1. This appeal arises out of a suit brought by the respondent Kumar Jagat Kishore Prasad Narayan Singh, hereafter called the respondent, against the appellant, the Raja of Kanika, for redemption of certain mortgages. The suit was decreed by a learned Subordinate Judge of Gaya and the High Court at Patna confirmed that decree on appeal. The appellant has now appealed to this Court against the judgment of the High Court.
2. In the High Court many points were argued but in this Court Mr. Sastri for the appellant pressed only one point. We have therefore to state only such of the facts as concern the point raised by Mr. Sastri.
3. The respondent claimed to be entitled to redeem the mortgages as the executor of the estate of Chandreshwar Prasad, the mortgagor, and as the receiver appointed in certain execution proceedings hereafter mentioned. It has since been finally held, as will appear later, that the will appointing the respondent executor was not genuine. It may also be stated that the respondent is no longer holding the office of receiver. It would, therefore, appear that the respondent has now no locus standi to contest the appeal. He was however, the only person opposing the appeal in this Court. As learned counsel for the appellant did not object to the respondent appearing in this appeal, it is unnecessary to discuss the respondent's position further.
4. It appears that on February 17, 1924, Chandreshwar Prasad executed a mortgage in favour of the then Raja of Kanika to secure a sum of Rs. 4,00,000/-. The mortgaged properties consisted of certain Mokarrari tenures. The mortgage debt not having been paid, the Raja of Kanika filed a suit on the mortgage and obtained preliminary and final decrees thereon. Thereafter he put the decree into execution sometime in 1938 and we are informed that the execution case was never finally disposed of. It was in these execution proceedings that the respondent had been appointed the receiver of the mortgaged properties.
5. The Mokarrari tenures were held under the Tikari Raj. The Tikari Raj had mortgaged its proprietary interests in these and other tenures to the Darbhanga Raj by way of a usufructuary mortgage. Chandreshwar Prasad appears to have failed to pay the rent of the mortgaged and other tenures which he held under the Tikari Raj. Thereupon, the Darbhanga Raj as the usufructuary motgagee of the proprietary interests in these tenures started certificate proceedings for the realisation of the rent and in or about 1940 obtained a certificate for Rs. 83,267/- in respect of arrears of rent. The certificate put the mortgage security of the Raja of Kanika in jeopardy and the latter thereupon on September 28, 1940, paid the amount of the certificate. In view of this payment, under s. 171 of the Bihar Tenancy Act the Raja of Kanika became the mortgagee of the tenures in respect of the rent of which the certificate had been issued and also entitled to possession of the tenure villages till the amount paid by him in respect of the certificate was repaid with interest at the rate prescribed. On November 23, 1940, the Raja of Kanika took possession of all the tenures in respect of the arrears of rent of which the certificate had been issued. As a result, the receiver appointed in the execution case was dispossessed.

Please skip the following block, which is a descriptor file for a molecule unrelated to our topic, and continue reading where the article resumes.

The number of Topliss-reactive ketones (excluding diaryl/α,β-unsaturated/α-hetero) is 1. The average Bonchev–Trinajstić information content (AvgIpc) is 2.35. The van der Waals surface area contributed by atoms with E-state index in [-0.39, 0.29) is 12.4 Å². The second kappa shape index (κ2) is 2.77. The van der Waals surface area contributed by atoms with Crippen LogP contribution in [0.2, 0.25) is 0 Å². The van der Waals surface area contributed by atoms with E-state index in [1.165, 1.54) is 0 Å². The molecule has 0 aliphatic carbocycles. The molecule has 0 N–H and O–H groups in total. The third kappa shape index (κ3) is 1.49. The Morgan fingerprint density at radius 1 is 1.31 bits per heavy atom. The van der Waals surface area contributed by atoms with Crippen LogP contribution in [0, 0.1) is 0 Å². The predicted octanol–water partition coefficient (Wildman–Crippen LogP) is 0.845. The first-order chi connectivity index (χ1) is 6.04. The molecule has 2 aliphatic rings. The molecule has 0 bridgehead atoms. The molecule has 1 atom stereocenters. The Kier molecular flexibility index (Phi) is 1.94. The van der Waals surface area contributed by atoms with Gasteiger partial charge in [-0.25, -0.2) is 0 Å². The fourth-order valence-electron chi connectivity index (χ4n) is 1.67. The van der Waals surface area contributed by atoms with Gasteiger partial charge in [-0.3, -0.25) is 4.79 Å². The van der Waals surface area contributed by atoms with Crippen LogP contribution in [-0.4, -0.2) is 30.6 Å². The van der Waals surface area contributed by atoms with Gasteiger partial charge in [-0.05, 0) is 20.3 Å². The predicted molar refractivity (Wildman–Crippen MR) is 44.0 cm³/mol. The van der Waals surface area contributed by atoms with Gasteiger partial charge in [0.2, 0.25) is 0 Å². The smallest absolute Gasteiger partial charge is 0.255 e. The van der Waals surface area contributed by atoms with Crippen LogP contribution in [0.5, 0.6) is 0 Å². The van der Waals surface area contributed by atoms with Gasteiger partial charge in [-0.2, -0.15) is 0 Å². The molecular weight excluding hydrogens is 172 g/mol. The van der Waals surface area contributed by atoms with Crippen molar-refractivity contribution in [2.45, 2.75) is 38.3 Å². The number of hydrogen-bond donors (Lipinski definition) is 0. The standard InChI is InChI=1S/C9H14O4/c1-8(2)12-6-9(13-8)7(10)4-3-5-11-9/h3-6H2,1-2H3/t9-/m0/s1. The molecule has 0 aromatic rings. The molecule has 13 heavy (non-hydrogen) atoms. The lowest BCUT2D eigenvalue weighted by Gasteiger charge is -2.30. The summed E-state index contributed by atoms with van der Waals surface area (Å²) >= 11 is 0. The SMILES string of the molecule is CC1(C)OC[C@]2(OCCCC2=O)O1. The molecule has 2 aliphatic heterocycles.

6. The mortgagor Chandreshwar Prasad died on September 28, 1941. The respondent as the executor under a will alleged to have been left by Chandreshwar Prasad obtained probate of it from the High Court on December 10, 1945. He was appointed receiver in the execution case on February 17, 1949.
7. On September 20, 1949, the respondent as the receiver and executor as aforesaid filed the suit for the redemption of the aforesaid mortgages. By this date, the Raja of Kanika in whose favour the mortgage had been executed in 1924 had died and the suit was brought against the appellant as his successor and as the person then entitled to the mortgage's interest. The respondent contended that the Raja of Kanika had realised sufficient amounts from the tenures of which he came into possession under s. 171 of the Bihar Tenancy Act, to pay off both the mortgages and had in fact realised more which he was liable to repay. On March, 19, 1951, the respondent was removed from his office as receiver and thereafter on August 22, 1951, the High Court in a Letters Patent Appeal set aside the grant of the probate, holding the will to be a forgery. On the last mentioned date, a decree for redemption was passed in the suit by the Subordinate Judge, directing the accounts to be taken and giving other usual directions.
8. The appellant appeald from the judgment of the learned Subordinate Judge to the High Court at Patna some time in September 1951. While this appeal was pending in the High Court, four daughters of Chandreshwar Prasad were brought on the record as representing the mortgagor's interest.
9. In the meantime, on September 25, 1950, the Bihar Land Reforms Act, 1950 had come into force. This Act provided that the State Government might by notification declare that the estates or tenures mentioned in it had passed to and become vested in the State. Sometime in 1952, a notification was issued by the Bihar Government under this Act vesting in the State of Bihar the tenures which had come into the possession of that Raja of Kanika under s. 171 of the Bihar Tenancy Act. As a result of this notification the right, title and interest of the mortgagor Chandreshwar Prasad and of the superior owner in tenures vested absolutely in the state free from all encumbrances and the proprietor and tenure-holder ceased to have any interest in them. In August 1952, the State of Bihar took possession of these tenures from the appellant who had till then been in possession. Thereafter, the State of Bihar was made a party to the appeal pending in the High Court.